Penn basketball rides offensive outburst to easy win over NJIT, 89-74


Miles Jackson-Cartwright and Tony Hicks score a game-high 23 points to lead the Red and Blue


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Guard Tony Hicks was instrumental in Penn’s win over NJIT on Saturday. Hicks notched 23 points, his highest total since scoring 23 against George Mason on Jan. 2.

Photo by Isabella Gong and Isabella Gong and Isabella Gong and Isabella Gong


What a difference a week makes.

With a struggling NJIT squad making its way to the Palestra on Saturday night, Penn men’s basketball quickly recovered from its loss to St. Joseph’s and came out firing on all cylinders, holding on in a foul-filled second half to win, 89-74.

After scoring just 23 points in the first half of its previous game against St. Joe’s, the Quakers (4-11) displayed offensive firepower from the opening tip, taking a 12-2 lead in the first four minutes.

“The way they came out and played in the first half was really impressive,” NJIT coach Jim Engles said. “That might be one of the better first halves [from] a team we’ve played against all year.”

The Highlanders (8-13) responded with a small run, but then Miles Jackson-Cartwright and Tony Hicks got going.

The duo combined for 27 points in the first half. Jackson-Cartwright went 5-for-8 from the field and made four threes on the way to 17 points, while Hicks made two threes, scoring 10 points in the opening frame.

“We just wanted to come out and have a great start,” Jackson-Cartwright said. “We haven’t had too many of those, so we were just focused on coming out with the right pace.”

Penn’s offense had the advantage in almost every category in the first half, outrebounding NJIT, 26-11, while going 8-for-10 from beyond-the- arc. However, the Quakers were still hampered by turnovers, coughing up the ball 10 times en route to a 47-32 lead at the break.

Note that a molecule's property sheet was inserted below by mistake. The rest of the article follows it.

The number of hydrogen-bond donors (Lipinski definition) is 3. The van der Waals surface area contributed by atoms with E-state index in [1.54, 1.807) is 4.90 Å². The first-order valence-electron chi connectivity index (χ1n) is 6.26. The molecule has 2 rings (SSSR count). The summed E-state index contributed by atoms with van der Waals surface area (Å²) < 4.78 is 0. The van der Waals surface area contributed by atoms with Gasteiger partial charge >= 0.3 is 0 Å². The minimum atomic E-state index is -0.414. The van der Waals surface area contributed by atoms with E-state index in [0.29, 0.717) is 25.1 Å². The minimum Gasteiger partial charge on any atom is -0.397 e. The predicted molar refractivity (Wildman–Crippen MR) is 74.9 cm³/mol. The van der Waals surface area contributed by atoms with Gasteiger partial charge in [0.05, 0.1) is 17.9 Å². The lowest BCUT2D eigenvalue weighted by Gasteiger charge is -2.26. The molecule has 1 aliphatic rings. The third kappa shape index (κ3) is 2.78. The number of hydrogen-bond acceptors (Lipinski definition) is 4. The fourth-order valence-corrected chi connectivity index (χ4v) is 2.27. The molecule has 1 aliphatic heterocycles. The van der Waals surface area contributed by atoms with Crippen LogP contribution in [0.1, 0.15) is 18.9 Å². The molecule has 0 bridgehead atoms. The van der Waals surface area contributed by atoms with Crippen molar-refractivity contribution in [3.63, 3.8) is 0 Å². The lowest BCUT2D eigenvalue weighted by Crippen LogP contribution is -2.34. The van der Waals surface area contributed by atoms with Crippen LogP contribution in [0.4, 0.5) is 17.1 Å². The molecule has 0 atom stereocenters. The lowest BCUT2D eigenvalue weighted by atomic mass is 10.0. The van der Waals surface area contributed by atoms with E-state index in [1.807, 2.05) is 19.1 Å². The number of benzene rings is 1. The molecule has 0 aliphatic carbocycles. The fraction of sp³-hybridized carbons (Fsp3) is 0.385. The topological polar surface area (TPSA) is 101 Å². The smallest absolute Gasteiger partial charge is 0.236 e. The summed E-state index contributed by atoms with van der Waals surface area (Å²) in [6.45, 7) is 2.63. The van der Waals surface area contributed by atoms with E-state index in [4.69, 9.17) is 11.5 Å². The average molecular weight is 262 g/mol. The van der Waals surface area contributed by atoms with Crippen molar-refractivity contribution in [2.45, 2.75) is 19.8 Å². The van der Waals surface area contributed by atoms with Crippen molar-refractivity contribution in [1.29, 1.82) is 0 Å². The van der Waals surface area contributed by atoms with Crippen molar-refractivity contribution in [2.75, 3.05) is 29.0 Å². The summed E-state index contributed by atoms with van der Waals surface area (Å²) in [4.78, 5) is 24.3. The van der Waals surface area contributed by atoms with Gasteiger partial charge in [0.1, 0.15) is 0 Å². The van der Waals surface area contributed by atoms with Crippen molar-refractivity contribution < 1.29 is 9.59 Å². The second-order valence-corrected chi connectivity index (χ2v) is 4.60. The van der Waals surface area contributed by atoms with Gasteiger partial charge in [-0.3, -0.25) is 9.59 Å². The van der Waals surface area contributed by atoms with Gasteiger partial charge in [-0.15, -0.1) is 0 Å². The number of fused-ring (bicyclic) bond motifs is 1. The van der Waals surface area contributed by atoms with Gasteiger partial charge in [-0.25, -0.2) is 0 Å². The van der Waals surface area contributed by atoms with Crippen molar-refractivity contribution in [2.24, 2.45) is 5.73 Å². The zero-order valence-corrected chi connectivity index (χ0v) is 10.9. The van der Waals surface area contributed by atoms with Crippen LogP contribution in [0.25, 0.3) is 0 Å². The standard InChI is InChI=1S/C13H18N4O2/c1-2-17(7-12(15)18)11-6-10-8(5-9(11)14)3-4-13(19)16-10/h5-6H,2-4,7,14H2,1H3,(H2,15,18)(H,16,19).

“We’ve been really trying to focus in on [turnovers] all year,” coach Jerome Allen said. “To be honest with you, I wish I had an exact answer.

“We don’t value the basketball. Sometimes, we just play basketball without understanding that each possession is important.”

Taking advantage of all the Quakers’ turnovers, the Highlanders were able to make it a game, going on a run in the early second half to cut Penn’s lead to 10.

Foul trouble began to plague the Red and Blue in the second half, as Henry Brooks, Cameron Gunter and Fran Dougherty — three of Penn’s top forwards — each picked up four personal fouls within the first 12 minutes of the period.

But Penn took advantage of NJIT’s own foul troubles by making 26 free throws in the second period, holding off NJIT at the charity stripe. The Quakers went 35-for-42 from the line for the entire game, and it seemed that they answered with free throws every time the Highlanders cut into Penn’s lead.

“It doesn’t get highlighted, and I don’t think you can practice enough shooting free throws in game-like situations,” Allen said.

“[Free throws] are going to be important moving forward.”

Despite the slow-paced finish to the game, with the two sides combining for 59 personal fouls, the Quakers still had four scorers in double figures for the first time all year, getting a game-high 23 points each from Hicks and Jackson-Cartwright.

Darien Nelson-Henry and Dougherty — who had 11 and 10 rebounds, respectively — added 10 points each to Penn’s winning effort.

The Red and Blue were dealing with a short bench, missing guards Steve Rennard and Julian Harrell while junior forward Greg Louis also sat out.

But with those players inactive, coach Jerome Allen turned to a smaller rotation, relying on extended minutes from Jackson-Cartwright and Hicks, as well as sophomore guard Jamal Lewis, to make up for the lack of depth in the backcourt.

Penn now goes into Ivy League play with a clean slate, bringing a 1-0 conference record to the beginning of its Ivy doubleheaders against Dartmouth and Harvard next weekend.

Yet despite Saturday’s win, Allen was not satisfied with the overall performance.

“I’m happy we got the win,” he said. “But I think more importantly, this game teaches us that we have to continue to value the basketball and play for a full 40 minutes.

“We have to demand more of ourselves if we want to obtain what we set out to obtain at the beginning of the season.”

SEE ALSO

Steele | Near-complete performance has Penn basketball ready for Ivies

Penn basketball looks to rebound from St. Joe’s loss vs. NJIT

Tydings | Figuring out the Tony Hicks ‘roller coaster’ for Penn basketball

Penn basketball blown out by Saint Joseph’s, 85-68

Henderson | Penn basketball underwhelms on Palestra’s big day

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